While this book is about theatre in general, all of the photos throughout the book are from Disney Theatrical Productions. Schumacher said he is often asked why the book only features Disney. Schumacher has now produced ten shows for Disney, so he has a longtime passion and relationship with Disney theatrical. Most importantly, many of the people in the book are friends of his from his time at Disney, making the story he is telling all the more meaningful to the author and more authentic to the reader. I absolutely love that! He also shared how each person who is in the book is paid for having their image used. And most everyone uses that payment to donate books to kids in the arts. It goes to show the passion the actors and crew have for sharing their love of the arts!
Schumacher’s hope with this book is to not only help people understand theatre, but to show everyone that they can have a life and career in the theatre. When he began the journey of creating this book, he didn’t want it to be too academic or formal. Rather, he wanted people to enjoy reading this book because they love theatre. It’s about the jobs in theatre, a life in theatre, and most importantly: it’s about the people involved and celebrating expertises and passions.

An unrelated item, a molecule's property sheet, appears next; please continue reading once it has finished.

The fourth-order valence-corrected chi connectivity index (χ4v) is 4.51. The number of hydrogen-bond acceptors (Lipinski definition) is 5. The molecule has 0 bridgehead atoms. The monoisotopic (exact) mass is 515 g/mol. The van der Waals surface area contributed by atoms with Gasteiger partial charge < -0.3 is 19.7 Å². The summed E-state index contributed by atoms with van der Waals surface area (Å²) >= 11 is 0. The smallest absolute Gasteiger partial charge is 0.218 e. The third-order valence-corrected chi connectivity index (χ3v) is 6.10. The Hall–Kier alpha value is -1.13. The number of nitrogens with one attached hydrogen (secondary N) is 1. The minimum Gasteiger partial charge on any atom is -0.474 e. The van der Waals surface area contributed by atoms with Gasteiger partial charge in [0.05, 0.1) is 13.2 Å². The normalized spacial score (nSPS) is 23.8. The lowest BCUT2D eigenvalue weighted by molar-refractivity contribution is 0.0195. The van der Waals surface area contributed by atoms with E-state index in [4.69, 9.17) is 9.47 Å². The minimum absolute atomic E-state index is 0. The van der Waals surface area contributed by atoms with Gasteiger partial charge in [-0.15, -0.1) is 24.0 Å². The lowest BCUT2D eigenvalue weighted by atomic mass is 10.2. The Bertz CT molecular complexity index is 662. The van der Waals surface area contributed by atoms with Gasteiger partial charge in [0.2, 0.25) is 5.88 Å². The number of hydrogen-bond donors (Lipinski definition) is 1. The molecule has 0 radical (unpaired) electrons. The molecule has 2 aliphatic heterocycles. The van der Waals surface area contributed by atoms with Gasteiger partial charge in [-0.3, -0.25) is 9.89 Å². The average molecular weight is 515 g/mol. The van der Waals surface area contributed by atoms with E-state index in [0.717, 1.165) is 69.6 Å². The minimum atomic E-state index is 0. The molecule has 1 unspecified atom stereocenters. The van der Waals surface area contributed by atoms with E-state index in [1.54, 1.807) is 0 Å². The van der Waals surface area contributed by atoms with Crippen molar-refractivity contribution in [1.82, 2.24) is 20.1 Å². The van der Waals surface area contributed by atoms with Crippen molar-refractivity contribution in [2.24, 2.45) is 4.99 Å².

In the last portion of the book, Schumacher gives those interested in a life in theatre a task. He provides ways you can put your love of theatre to action and be involved. This book is truly special in that it doesn’t just indulge one’s desire to read and learn about theatre, but it helps provide some guidance on what to do with that love while encouraging that everyone, no matter what your talents, can be part of a production. The third edition of How Does the Show Go On? is available now!
And if you enjoy this book, you can find some more amazing Disney books by Jeff Kurti here.
Frozen at the Hollywood Pantages
After the fantastic stories and conversation with Thomas Schumacher, it was time to ascend up the steps to the stunning Pantages lobby. As we went into the theatre, we examined the arches over the stage, since we just learned in the interview prior that it’s filled with little hidden nods to Disney films (which is written about in the book, too). While I had just seen the show on Broadway in New York, I was excited to see this production since it would include a new song that was written just for the North American tour. I was also interested of course to see what the new cast was like, and it’s always a joy to be seeing shows at the Pantages.
The cast was absolutely flawless, and “Let it Go” was incredibly stunning and powerful. To end what was one of the most memorable evenings of my career as a blogger (and as a Disney fan), we went to stage door and were able to have Mason Reeves (Kristoff) and Collin Baja (Sven) sign our Playbill. As we walked away from the theatre, I looked back at the marquee topped with Christmas trees, and couldn’t help but feel emotional to think I was experiencing a piece of Disney history, the opening of Frozen’s very first North American tour performance.